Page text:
Reference samples (without a food matrix) were diluted with 15 ml PBS inoculated with the MS2 internal process control (final concentration, 7.5 × 108 PFU/ml of ultrafiltration concentrate), analogous to the food samples (see above). After 30 min of incubation, each suspension was directly transferred into an ultrafiltration device and concentrated to a final volume of 1 ml by centrifugation at room temperature and 4,000 × g for approximately 2 min.
A total of 140 μl of each sample concentrate was used for further experimental procedures.
Precautions were taken to prevent false-positive and false-negative results. In addition to spatial separation of workspaces at crucial experimental points (e.g., during RNase treatment and RNA extraction), each experiment included several overall control samples.
The internal process control with phage MS2 (29
) was used to monitor the efficiency and reproducibility of recovery of virus from foods and to rule out false-negative results. Each sample except the amplification control samples (see below) was spiked with 5 μl MS2 phage lysate containing 1.5 × 1011
PFU/ml (final concentration, 7.5 × 108
PFU/ml of ultrafiltration concentrate) in an appropriate amount of PBS at the beginning of the virus recovery procedure (as described above). Thus, MS2 and NV were corecovered from the same food sample and concentrated. RNA was also coextracted from both NV and MS2, but the viruses were detected by performing individual monoplex real-time RT-PCRs (see below) in separate tubes.
An extraction-negative control was performed for both NV detection and MS2 detection by extracting food samples like the other samples but without any experimental virus contamination. This control was carried out to uncover potential false-positive results caused by cross contamination during the virus and RNA extraction or by contaminated kits, reagents, and foods.
External amplification controls were carried out to monitor the intensity of inhibitory effects on the PCRs mediated by the food matrices. Furthermore, amplification controls could reveal any suboptimal composition of the PCR mixture or the presence of residual RNase activity. An RNA eluate from a sample was spiked with defined concentrations of purchased genomic MS2 RNA (Roche Diagnostics, Mannheim, Germany); 1 μl of a 10−7 dilution of the MS2 stock solution was mixed with 9 μl RNA eluate from a corresponding sample. The solution was subsequently used as a template in real-time RT-PCR MS2 detection assays, as described below. The amplification control was included for each of the sample replicates which were without an MS2 process control.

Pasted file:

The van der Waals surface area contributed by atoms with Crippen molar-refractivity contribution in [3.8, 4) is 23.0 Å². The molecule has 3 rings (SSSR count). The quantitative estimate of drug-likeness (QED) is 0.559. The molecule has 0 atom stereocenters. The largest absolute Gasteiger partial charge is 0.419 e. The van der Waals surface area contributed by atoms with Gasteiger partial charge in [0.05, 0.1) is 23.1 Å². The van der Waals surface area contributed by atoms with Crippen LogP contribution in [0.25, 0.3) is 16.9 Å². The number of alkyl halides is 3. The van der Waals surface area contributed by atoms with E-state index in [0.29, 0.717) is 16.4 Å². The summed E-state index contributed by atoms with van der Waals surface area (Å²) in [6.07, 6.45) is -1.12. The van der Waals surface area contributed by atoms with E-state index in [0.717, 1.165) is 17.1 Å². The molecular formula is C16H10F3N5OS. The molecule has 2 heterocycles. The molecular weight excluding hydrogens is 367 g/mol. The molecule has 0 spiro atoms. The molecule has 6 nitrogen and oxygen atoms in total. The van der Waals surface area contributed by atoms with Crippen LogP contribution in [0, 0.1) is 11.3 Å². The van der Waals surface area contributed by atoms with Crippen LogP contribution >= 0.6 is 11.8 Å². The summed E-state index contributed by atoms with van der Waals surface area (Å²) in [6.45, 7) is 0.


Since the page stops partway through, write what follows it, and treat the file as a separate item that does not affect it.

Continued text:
Amplification-positive controls were applied for both NV detection and MS2 detection. The NV amplification control consisted of 10 μl RNA eluate isolated from 140 μl of an NV inoculation standard (see above). The MS2 control template comprised 1 μl of a 10−7 dilution of the MS2 stock solution mixed with 9 μl buffer AVE (Qiagen, Hilden, Germany).
Amplification-negative controls were also carried out for the NV and MS2 detection assays. These controls revealed potential contamination of the PCR mixture that would lead to false-positive results. The negative control PCR samples contained 10 μl RNase-free water instead of the RNA template.
Degradation of free RNA and RNase inhibition.
Digestion of free RNA was carried out by adding 35 μg RNase A (Qiagen) per sample and incubating the mixture at 37°C for 1 h. The RNase activity in the samples containing a food matrix was verified using the RNaseAlert lab test kit (Applied Biosystems, Darmstadt, Germany) according to the manufacturer's instructions. Fluorescence was excited using a transilluminator. After this, the RNase activity was inhibited by adding 140 U/sample of Qiagen RNase inhibitor (Qiagen) and incubating the mixture for 30 min at room temperature.
Nucleic acid isolation.
Virus RNA was extracted by the column centrifugation method, using the commercially available QIAamp viral RNA mini kit (Qiagen) according to the manufacturer's protocol. In brief, 140 μl of sample was denatured, adsorbed to a silica gel column, and washed twice. The RNA was finally eluted with 60 μl buffer AVE after 2 min of incubation at room temperature. To avoid residual RNase activity, 50 U/sample of Protector RNase inhibitor (Roche Diagnostics) was added, and the mixture was incubated for 30 min at room temperature. Suspensions were tested for residual RNase activity by using the RNaseAlert lab test kit as described above. The nucleic acid was immediately used in downstream PCR application or stored at −19°C until it was used.
Primer and probe design.
Primer and probe sequences for norovirus detection were selected based on a consensus sequence resulting from a multiple sequence alignment. The sequences aligned were obtained by performing sequence homology searches with nucleotide databases (GenBank, RefSeq Nucleotides, EMBL, and DDBJ) using a 450-bp sequence of a highly conserved region (ORF1-ORF2 junction) of the norovirus genome (49
) as a reference sequence.
Sequence similarity database searches were performed with the BLAST algorithm (1
) and the multiple alignment using CLUSTAL W (85
). The oligonucleotides were designed using CLC Combined Workspace (version 3.01; CLC bio, Aarhus, Denmark) and Clone Manager Suite (version 6; Scientific & Educational Software, Cary, NC). The oligonucleotides were purchased from MWG Biotech AG (Ebersberg, Germany).